Rupee devaluation: a closer look

Published: July 17, 2017
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The writer is the head of research and development at the Policy Research Institute of Market Economy

The writer is the head of research and development at the Policy Research Institute of Market Economy

On the 5th of July, the value of the rupee suddenly took an unexpected plunge against the dollar as it lost more than 3 per cent of its value in one day. On that day, the dollar was trading at Rs108 in the exchange market. This depreciation sent the finance minister and his team scurrying to halt the slide. An inquiry was ordered as the finance minister asserted that the drop-in value was ‘artificial’. The rupee is now again trading at Rs105 against the dollar, but the fallout of the depreciation has been substantial.

The events of the 5th of July might have been ‘unexpected’ for the finance minister and his team, but there is little doubt that a correction in the exchange rate was warranted since some time. Economists and experts, including those at institutions like International Monetary Fund, have little doubt that the rupee to dollar parity had been kept at an artificially high rate since long, and correction was needed in lieu of the market fundamentals. Pakistan’s ever widening current account deficit, for example, warranted a drop in the value of the rupee against the dollar. Besides, there is also a strong belief that by artificially keeping the value of rupee higher against the dollar, Pakistan’s exports to other countries deteriorated further as their level of competitiveness suffered. In essence, experts have been calling for a re-adjustment in the value of rupee in accordance with the demand and supply fundamentals and market forces.

On the 5th of July, the State Bank of Pakistan did not intervene in order to allow exchange rate alignment as per the market fundamentals. This went against the policy of the government, especially the FM, who is known to be a strong opponent of devaluation of the rupee. It becomes easier for the FM to stick to his stance as the State Bank of Pakistan’s autonomy has considerably eroded in recent years due to appointment of hand-picked heads of State Bank of Pakistan by the Finance division. Those heads, in turn, have ensured that the prevalent exchange rate is as per the guidelines of the Finance division. However, the acting governor did not follow the norm and allowed the much-needed and much-anticipated adjustment. The State Bank of Pakistan’s statement said:

“….this depreciation (of by 3.1pc in a single day) in the exchange rate will address the emerging imbalance in the external account and strengthen the growth prospects of the country… the current exchange rate (of Rs108.25 to the dollar) is broadly aligned with the economic fundamentals.”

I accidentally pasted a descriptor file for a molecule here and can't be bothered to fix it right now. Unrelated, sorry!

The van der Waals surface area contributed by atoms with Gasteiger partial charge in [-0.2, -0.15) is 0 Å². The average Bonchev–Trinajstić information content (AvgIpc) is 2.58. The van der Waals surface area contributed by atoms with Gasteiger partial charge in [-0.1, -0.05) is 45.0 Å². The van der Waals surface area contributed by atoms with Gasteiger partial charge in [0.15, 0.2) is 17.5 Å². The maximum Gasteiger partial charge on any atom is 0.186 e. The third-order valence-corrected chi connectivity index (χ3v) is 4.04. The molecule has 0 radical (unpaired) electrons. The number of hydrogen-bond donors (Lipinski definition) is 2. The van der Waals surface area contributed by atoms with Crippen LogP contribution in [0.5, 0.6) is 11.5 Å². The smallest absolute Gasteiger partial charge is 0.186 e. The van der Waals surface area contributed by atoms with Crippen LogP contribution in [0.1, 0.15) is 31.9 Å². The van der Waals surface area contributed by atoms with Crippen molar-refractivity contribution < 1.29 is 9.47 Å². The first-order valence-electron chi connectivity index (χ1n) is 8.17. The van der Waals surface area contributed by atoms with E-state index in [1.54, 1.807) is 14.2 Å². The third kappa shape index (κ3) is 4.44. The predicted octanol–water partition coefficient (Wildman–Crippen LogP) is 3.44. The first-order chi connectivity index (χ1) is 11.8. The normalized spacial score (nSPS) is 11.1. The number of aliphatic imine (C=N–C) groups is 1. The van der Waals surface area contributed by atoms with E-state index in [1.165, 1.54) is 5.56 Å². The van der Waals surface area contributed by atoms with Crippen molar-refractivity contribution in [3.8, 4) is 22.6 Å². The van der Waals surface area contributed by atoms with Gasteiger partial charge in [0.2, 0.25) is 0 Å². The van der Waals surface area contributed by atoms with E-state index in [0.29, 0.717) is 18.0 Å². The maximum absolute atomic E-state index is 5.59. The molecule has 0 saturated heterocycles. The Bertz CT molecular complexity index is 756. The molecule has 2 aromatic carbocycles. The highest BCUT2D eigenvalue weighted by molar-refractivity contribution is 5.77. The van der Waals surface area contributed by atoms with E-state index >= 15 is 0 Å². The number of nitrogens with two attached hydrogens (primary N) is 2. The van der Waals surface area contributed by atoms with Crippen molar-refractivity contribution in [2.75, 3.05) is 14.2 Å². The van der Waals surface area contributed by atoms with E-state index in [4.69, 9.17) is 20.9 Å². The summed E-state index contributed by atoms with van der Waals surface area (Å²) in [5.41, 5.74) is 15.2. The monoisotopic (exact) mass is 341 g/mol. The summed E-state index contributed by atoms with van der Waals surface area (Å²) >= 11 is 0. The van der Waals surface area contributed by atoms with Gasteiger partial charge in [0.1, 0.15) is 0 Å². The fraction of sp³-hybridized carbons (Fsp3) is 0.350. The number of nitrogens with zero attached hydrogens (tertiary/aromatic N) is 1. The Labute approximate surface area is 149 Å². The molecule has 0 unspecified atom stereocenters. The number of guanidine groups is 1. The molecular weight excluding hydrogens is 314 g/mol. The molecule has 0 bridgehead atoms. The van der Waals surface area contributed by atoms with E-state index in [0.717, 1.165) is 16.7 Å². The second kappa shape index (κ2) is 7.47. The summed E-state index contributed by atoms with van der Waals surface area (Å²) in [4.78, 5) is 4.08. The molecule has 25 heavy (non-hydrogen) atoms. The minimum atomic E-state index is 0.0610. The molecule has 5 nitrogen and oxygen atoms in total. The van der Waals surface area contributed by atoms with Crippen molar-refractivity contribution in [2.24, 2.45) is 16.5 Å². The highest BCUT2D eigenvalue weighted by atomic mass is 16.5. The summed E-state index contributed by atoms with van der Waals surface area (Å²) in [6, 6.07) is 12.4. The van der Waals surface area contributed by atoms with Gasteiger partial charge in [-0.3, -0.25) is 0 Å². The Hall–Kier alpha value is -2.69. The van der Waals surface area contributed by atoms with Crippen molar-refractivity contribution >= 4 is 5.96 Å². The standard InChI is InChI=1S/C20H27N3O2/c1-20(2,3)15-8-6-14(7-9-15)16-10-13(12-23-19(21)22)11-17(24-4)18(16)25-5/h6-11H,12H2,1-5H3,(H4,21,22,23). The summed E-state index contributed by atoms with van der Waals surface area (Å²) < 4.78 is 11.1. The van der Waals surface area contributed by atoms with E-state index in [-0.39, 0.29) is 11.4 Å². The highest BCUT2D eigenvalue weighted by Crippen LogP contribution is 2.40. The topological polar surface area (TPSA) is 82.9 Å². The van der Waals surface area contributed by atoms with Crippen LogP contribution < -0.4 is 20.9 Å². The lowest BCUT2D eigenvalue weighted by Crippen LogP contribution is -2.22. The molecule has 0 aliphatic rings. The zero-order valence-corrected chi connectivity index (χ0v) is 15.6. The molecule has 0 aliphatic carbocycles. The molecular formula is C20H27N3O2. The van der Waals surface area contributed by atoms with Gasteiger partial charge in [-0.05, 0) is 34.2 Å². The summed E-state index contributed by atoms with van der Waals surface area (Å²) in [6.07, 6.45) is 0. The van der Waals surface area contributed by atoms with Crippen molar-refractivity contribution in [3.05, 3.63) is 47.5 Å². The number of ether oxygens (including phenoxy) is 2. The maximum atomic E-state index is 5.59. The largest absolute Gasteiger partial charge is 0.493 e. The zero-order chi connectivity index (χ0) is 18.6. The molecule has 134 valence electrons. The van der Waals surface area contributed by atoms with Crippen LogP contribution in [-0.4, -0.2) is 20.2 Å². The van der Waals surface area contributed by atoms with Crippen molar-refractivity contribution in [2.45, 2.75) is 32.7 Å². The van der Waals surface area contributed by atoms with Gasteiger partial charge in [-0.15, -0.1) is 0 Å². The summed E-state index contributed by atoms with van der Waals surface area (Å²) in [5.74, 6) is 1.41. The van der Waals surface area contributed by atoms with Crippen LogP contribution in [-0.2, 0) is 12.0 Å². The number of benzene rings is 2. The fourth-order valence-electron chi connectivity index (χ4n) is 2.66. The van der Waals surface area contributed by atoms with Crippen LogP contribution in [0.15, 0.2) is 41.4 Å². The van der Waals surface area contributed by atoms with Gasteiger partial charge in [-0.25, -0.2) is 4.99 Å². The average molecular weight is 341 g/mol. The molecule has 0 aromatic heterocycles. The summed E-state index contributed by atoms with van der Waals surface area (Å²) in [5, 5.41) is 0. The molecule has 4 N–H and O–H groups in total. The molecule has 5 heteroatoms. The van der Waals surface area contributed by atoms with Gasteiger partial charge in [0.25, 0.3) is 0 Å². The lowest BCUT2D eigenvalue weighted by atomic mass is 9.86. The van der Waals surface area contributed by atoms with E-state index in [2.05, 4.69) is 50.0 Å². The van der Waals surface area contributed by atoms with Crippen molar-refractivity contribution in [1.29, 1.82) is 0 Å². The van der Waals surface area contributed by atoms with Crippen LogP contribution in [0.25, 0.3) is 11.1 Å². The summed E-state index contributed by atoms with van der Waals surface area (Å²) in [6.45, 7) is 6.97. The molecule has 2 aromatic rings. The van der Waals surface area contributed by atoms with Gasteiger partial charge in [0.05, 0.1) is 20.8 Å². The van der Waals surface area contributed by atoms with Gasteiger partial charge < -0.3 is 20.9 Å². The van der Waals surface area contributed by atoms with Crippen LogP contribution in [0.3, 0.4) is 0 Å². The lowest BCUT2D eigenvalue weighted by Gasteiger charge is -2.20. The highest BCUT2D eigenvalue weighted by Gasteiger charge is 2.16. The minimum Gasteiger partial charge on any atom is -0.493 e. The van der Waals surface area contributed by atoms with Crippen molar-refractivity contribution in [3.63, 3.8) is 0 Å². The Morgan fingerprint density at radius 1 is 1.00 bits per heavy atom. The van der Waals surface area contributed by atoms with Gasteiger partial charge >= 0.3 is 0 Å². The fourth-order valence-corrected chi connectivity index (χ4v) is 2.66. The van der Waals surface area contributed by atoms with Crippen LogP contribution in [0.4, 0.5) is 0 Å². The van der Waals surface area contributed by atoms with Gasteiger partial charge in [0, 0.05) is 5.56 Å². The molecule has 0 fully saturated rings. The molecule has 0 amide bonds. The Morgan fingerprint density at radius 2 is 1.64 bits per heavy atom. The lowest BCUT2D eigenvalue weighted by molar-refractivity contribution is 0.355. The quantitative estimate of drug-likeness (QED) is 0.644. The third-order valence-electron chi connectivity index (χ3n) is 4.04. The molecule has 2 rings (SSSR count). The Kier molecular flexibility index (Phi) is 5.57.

Not surprisingly, this stance did not go down well with the finance minister. Within days, a new governor of the State Bank of Pakistan was appointed in the form of Tariq Bajwa, a recently retired bureaucrat who is also thought to be a close confidant of the finance minister. His appointment confirms the perception that the finance minister and the finance division want to run the State Bank of Pakistan as per their wishes rather than granting it complete autonomy to pursue its work independently. This does not augur well for institutional independence as well as Pakistan’s economy.

By keeping the rupee to dollar parity at an artificially higher level, Pakistan’s declining exports are set to suffer further.

Published in The Express Tribune, July 17th, 2017.

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Reader Comments (2)

  • Tyggar
    Jul 17, 2017 - 11:31AM

    The Pakistani government is addicted to loans which it sees as an alternative to exports in order to earn foreign exchange. This is a short term arrangement and leads to larger outflow of foreign exchange in the long run once the payments have to be made.

    But then no government in Pakistan looks beyond the next electionRecommend

  • Lalo
    Jul 17, 2017 - 3:20PM

    It a catch 22 like situation. Depreciating the rupee will mean an inflation surge as 90% of our energy supplies like oil and gas is imported from abroad for which US dollars are needed. A weak rupee will mean costly energy for our homes, business and industry.
    The rupee was depreciated many times before to boost exports but the effect has not been long lasting. To improve exports, structural deficiencies in our policies and institutions need to be addressed.
    Finally, the large undocumented economy in Pakistan means that the rupee is not that artificially strong. Recommend

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